Using Both No-Follow and Do-Follow Links in SEO
When it comes to search engine optimization, not all links are created equal. Google has long relied on back-links to determine a page's popularity and influence its rankings, even after the infamous Penguin update. Of course, people tended to abuse the system, spamming links anywhere they could input text online. In response, search engines began recognizing two different types of links: no-follow and do-follow. Each has its own place in your SEO strategy, but it's important to recognize their unique traits and plan accordingly while improving your business' visibility.
Do-follow links are the most useful links for SEO purposes. When a Google indexing bot travels down a page, it explores any links it comes across and makes note of where they are going. This is how new websites first get indexed and partially determines how often your site is crawled.
When it comes to do-follow links, quality is now preferable to quantity. A back-link from a high-quality website is a substantial mark in a page's favor and likely to boost its ranking. Meanwhile, a link from a low-ranked page has little effect, and hundreds of spammed links can actually bring down the wrath of a vengeful Google. Using do-follow links on your own website promotes discussion, but you may find yourself drowning in spam. All links are automatically do-follow unless specified otherwise.
A no-follow link, as its name would imply, instructs a Google bot to skip right past the link and continue indexing the page. At first glance, its easy to think that they are therefore useless to Internet marketers, but sometimes a no-follow link is worth just as much as a do-follow.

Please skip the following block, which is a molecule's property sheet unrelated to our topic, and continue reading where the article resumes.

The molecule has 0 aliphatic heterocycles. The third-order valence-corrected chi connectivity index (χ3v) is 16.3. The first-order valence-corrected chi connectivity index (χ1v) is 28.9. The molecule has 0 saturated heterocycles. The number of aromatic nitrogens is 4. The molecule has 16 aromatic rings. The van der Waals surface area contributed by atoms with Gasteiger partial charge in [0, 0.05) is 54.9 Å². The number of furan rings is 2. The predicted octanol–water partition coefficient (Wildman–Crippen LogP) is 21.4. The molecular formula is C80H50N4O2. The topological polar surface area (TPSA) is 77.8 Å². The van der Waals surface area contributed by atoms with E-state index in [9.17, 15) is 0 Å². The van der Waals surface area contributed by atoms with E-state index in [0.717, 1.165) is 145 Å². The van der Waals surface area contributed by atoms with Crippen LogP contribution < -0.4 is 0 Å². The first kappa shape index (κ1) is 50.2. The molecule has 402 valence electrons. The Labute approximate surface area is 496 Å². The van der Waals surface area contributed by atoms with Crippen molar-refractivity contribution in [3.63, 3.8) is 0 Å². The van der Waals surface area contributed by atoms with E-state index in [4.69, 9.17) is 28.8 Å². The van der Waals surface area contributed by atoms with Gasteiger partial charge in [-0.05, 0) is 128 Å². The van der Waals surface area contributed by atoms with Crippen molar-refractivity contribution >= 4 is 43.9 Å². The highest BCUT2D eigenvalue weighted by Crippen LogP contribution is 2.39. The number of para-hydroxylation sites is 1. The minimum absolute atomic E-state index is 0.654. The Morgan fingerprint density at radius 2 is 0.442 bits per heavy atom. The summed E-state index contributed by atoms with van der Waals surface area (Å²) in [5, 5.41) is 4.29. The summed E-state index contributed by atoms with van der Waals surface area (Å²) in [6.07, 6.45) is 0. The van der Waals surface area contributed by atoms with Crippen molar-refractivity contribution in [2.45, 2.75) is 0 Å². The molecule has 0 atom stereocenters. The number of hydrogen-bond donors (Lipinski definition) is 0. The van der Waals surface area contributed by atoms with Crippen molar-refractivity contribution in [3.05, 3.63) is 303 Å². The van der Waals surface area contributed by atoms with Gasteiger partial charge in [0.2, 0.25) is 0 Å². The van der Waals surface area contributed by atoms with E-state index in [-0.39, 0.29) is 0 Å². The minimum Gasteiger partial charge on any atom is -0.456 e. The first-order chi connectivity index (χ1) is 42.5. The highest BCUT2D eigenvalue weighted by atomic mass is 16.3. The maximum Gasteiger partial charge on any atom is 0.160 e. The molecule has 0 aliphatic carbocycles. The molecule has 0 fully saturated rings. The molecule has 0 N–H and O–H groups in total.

Many blog commenting systems, forums and member-driven communities use no-follow links to discourage spamming. A link from these sources is of little use for SEO, but it can drive substantial traffic to your site, and there's speculation that no-follow links are still given slight consideration by Google. No-follow links are created by including a small HTML tag with the link.
Practical Uses in SEO
No one wants to waste time when working on SEO. Time, after all, is a valuable commodity when you have a business to run. Because of this, knowing when a back-link is worth pursuing is critical. Do-follow links should be the primary focus of webmasters looking to boost their page rank quickly. They offer the "link juice" needed to boost a website's profile with Google. A no-follow link from a website or blog with a substantial readership, however, should not be turned down. In the end, a balanced mix of both shows Google that you aren't just building links to game the system, and may be the most lucrative solution of all.